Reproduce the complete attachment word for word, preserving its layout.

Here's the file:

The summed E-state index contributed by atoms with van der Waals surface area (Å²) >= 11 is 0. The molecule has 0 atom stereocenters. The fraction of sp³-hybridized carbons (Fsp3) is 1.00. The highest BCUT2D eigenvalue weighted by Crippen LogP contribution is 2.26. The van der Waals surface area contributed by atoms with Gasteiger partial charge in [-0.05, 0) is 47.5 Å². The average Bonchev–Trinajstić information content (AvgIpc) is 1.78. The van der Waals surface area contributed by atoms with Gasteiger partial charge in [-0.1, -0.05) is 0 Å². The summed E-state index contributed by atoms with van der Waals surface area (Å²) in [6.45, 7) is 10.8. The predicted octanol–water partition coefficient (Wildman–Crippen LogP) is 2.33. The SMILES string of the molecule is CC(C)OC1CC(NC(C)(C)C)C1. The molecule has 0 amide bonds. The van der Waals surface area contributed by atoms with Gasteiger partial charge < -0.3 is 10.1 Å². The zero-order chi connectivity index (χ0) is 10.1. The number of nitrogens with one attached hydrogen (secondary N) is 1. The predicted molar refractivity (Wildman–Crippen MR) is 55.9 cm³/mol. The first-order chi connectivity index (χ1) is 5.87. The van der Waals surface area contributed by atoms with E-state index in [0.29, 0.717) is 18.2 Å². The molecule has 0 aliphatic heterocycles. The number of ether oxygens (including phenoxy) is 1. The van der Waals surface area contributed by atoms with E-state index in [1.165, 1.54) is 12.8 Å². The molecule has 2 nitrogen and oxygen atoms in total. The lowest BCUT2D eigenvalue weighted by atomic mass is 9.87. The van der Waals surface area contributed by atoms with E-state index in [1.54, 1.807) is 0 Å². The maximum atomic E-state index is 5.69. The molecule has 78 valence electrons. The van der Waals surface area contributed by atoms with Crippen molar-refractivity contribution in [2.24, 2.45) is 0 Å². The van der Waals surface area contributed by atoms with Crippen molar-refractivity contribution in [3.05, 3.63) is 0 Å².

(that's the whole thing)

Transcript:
The summed E-state index contributed by atoms with van der Waals surface area (Å²) >= 11 is 0. The molecule has 0 atom stereocenters. The fraction of sp³-hybridized carbons (Fsp3) is 1.00. The highest BCUT2D eigenvalue weighted by Crippen LogP contribution is 2.26. The van der Waals surface area contributed by atoms with Gasteiger partial charge in [-0.05, 0) is 47.5 Å². The average Bonchev–Trinajstić information content (AvgIpc) is 1.78. The van der Waals surface area contributed by atoms with Gasteiger partial charge in [-0.1, -0.05) is 0 Å². The summed E-state index contributed by atoms with van der Waals surface area (Å²) in [6.45, 7) is 10.8. The predicted octanol–water partition coefficient (Wildman–Crippen LogP) is 2.33. The SMILES string of the molecule is CC(C)OC1CC(NC(C)(C)C)C1. The molecule has 0 amide bonds. The van der Waals surface area contributed by atoms with Gasteiger partial charge < -0.3 is 10.1 Å². The zero-order chi connectivity index (χ0) is 10.1. The number of nitrogens with one attached hydrogen (secondary N) is 1. The predicted molar refractivity (Wildman–Crippen MR) is 55.9 cm³/mol. The first-order chi connectivity index (χ1) is 5.87. The van der Waals surface area contributed by atoms with E-state index in [0.29, 0.717) is 18.2 Å². The molecule has 0 aliphatic heterocycles. The number of ether oxygens (including phenoxy) is 1. The van der Waals surface area contributed by atoms with E-state index in [1.165, 1.54) is 12.8 Å². The molecule has 2 nitrogen and oxygen atoms in total. The lowest BCUT2D eigenvalue weighted by atomic mass is 9.87. The van der Waals surface area contributed by atoms with E-state index in [1.54, 1.807) is 0 Å². The maximum atomic E-state index is 5.69. The molecule has 78 valence electrons. The van der Waals surface area contributed by atoms with Crippen molar-refractivity contribution in [2.24, 2.45) is 0 Å². The van der Waals surface area contributed by atoms with Crippen molar-refractivity contribution in [3.05, 3.63) is 0 Å².